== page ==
I think one of the many magical things about travel is how as time passes after a trip, the memory of it slowly breaks down into fragments of vivid moments. The images that were burned into your mind, the people that moved you, the way you felt standing there….in that one special spot. I always come away from a trip with several of these moments that I like to savour and mull around in my head long after. This is one that I would like to share with you just because it stuck with me so.
Walking down Chartres St in the French Quarter of New Orleans, my ever-wandering photographic eye caught the silhouette of a black cat sitting in the window of a small loom shop. I bent over to take a take a picture of the scene and was admiring the simple sweetness of it, when I noticed beyond the first cat, there was another, sitting on one of the looms. And beyond it…another! I was pointing out all the cats to my travel companion, when a woman in the shop standing by one the looms, turned around, saw us, smiled, and enthusiastically gestured us in. My companion and I looked at each other, a little unsure of whether to go inside or not. It was a small shop with no other people inside besides the woman and we were not exactly in the market for a large rug straight off a loom.
But we went in and the woman, whose name was Ronda, welcomed us and simply said, “You’ll get better shots in here.” We looked around and saw even more cats, nonchalantly sitting on looms and slinking in between the wooden mechanisms. I was pleasantly surprised, as generally in an area as overvisited as the French Quarter, locals tend to be jaded and discouraging towards tourists with cameras. But Ronda was more than happy to have us inside her shop taking pictures while she told us all about her cats. She was obviously in love with her pets and described each one’s personality to us and even how the big brown one, Foster, had been feeling ill lately. As I looked around, I noticed a stand filled with homemade postcards for sale, each one featuring one of her cats.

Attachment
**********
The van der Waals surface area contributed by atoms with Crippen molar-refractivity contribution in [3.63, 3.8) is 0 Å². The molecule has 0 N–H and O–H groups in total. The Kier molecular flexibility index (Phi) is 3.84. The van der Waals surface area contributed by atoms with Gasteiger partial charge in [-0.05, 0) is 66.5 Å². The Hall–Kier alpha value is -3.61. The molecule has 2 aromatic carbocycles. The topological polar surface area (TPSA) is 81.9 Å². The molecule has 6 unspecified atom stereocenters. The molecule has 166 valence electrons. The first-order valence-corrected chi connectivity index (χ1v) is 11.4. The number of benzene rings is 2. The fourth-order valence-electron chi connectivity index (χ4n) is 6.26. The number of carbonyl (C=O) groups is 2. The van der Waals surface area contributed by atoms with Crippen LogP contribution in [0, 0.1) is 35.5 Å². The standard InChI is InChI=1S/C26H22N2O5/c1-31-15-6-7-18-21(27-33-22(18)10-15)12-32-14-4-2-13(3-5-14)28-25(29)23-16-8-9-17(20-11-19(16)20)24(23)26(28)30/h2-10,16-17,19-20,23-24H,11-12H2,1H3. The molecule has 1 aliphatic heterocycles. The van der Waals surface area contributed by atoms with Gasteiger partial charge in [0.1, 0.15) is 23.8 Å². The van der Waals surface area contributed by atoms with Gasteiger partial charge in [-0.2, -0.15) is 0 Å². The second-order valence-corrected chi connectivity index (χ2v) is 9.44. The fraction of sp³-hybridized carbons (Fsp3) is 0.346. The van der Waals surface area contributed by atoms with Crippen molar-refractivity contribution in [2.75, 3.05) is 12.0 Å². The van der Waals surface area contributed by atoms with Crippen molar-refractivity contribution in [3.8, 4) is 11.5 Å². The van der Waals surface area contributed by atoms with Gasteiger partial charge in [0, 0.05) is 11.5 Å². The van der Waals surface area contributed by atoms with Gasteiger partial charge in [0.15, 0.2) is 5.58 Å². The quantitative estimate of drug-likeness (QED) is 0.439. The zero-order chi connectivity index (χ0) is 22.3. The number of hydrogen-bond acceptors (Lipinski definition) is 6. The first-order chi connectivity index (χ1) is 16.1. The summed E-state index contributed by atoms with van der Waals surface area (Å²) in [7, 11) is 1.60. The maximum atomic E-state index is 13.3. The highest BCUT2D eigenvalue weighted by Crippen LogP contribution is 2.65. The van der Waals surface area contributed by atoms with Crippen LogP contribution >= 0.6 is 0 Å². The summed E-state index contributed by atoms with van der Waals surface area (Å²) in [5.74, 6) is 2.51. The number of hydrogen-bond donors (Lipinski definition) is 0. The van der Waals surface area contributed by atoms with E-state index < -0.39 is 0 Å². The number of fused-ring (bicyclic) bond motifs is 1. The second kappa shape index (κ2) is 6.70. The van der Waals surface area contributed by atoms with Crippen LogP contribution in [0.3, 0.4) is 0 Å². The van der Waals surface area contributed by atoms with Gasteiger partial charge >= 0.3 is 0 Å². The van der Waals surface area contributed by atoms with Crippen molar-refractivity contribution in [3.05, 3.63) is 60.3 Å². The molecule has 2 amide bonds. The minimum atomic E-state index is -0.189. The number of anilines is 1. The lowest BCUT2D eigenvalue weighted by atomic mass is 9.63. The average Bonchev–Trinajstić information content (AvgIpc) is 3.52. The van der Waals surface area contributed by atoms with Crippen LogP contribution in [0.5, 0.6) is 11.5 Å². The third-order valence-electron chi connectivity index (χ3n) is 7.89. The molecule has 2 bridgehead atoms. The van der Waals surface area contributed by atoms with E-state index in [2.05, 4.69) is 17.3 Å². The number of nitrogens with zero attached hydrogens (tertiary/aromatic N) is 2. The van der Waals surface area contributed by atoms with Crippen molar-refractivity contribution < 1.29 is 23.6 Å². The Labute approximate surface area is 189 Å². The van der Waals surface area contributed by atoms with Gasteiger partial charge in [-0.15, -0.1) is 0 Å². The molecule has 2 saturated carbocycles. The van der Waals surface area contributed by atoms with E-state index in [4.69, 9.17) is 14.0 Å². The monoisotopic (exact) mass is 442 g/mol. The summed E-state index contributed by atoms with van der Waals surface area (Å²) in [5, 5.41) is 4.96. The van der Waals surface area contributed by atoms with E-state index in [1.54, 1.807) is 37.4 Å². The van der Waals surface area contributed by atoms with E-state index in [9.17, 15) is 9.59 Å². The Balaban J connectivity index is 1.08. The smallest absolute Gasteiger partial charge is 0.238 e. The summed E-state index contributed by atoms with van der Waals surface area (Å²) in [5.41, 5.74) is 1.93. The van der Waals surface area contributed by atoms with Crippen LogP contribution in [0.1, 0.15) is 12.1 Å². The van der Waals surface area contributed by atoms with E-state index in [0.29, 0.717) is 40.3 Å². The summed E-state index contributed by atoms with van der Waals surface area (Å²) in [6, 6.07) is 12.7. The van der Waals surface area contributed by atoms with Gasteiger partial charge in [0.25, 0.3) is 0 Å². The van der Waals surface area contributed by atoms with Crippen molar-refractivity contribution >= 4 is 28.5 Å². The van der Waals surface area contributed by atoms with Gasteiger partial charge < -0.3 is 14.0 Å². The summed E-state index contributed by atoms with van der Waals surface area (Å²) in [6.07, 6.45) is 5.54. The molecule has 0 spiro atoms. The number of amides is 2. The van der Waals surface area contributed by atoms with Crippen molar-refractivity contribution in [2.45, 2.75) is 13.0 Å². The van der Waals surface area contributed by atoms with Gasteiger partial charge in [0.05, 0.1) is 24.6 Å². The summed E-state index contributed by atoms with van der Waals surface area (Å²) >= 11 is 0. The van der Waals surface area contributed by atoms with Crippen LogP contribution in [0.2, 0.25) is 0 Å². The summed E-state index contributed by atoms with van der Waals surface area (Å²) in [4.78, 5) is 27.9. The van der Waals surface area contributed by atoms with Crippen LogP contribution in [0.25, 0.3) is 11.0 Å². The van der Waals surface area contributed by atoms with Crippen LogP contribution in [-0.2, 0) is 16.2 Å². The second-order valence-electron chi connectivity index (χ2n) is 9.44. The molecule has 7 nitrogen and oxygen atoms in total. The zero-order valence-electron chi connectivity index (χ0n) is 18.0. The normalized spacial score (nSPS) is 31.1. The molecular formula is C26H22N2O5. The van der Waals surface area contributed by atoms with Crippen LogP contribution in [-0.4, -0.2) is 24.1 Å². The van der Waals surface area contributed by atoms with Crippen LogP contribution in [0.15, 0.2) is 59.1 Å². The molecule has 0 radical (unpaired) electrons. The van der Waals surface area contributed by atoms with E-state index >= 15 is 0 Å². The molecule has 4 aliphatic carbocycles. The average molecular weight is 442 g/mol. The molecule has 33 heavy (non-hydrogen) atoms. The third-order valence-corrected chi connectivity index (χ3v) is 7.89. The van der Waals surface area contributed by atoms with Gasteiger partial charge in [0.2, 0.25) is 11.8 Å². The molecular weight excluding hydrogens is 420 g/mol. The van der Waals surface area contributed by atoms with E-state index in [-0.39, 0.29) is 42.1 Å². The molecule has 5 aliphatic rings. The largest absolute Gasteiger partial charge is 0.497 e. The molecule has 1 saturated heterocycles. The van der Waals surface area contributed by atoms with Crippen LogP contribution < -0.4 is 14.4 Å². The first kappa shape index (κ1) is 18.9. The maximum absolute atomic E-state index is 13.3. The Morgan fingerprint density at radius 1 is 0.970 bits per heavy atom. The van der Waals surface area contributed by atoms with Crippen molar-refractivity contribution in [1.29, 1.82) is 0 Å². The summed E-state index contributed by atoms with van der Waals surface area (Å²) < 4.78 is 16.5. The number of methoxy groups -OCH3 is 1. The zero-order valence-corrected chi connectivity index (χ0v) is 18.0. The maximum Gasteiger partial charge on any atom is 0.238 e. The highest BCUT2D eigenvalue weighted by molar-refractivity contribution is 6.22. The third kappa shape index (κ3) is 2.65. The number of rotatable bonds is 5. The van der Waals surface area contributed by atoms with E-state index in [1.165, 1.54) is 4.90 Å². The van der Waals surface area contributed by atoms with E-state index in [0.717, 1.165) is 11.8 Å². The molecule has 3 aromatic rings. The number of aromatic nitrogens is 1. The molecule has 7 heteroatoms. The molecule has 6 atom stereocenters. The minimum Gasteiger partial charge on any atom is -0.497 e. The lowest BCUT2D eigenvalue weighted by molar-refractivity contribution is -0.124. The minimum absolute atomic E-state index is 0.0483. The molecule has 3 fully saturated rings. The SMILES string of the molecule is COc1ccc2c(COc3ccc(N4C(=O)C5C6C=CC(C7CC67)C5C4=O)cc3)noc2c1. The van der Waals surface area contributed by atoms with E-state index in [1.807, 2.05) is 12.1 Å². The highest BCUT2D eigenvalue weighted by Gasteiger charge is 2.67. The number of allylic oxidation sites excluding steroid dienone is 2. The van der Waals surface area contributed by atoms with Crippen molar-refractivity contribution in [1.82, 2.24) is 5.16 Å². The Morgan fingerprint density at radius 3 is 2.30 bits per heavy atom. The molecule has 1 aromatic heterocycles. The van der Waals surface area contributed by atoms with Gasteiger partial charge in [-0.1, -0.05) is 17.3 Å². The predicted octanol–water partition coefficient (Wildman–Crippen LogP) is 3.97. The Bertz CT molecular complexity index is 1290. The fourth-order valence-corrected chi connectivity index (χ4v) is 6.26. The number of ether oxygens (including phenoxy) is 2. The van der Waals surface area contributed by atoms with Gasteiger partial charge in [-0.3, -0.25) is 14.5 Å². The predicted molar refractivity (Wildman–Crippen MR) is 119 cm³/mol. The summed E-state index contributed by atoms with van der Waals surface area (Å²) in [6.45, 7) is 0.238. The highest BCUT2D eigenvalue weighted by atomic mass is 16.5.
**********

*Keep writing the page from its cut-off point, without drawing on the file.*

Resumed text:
I loved the enthusiasm of Ronda’s care for her cats and in hindsight, I wish I had gotten a picture of her, as she stood, cradling one in her arms in front of the looms. But I still struggle with the feeling as a photographer, that I am already taking something from my subjects and intruding on their intimate space, so I couldn’t bring myself to take that extra step. But her presence was so warm and friendly that it filled the entire shop. I asked her for one of her business cards so I could email her the pictures I had taken. She happily obliged and once we had pet each cat, we set back out on our way, with her kindly wishing us well. Perhaps it was simply a case of southern hospitality, or just a really strong love of cats, but I was touched by Ronda’s willingness to share a small part of her life with a couple of strangers and ask for nothing in exchange. It was a simple moment in time, but one that brought an extra glow to our evening.
I did email her the pictures once I returned home and she was very happy to receive them. She wrote, “Come on back and see us, you hear?”
Oh, and Foster is doing much better.
You can learn more about Ronda and her husband’s shop, Lousiana Loom Works, at customragrugs.com.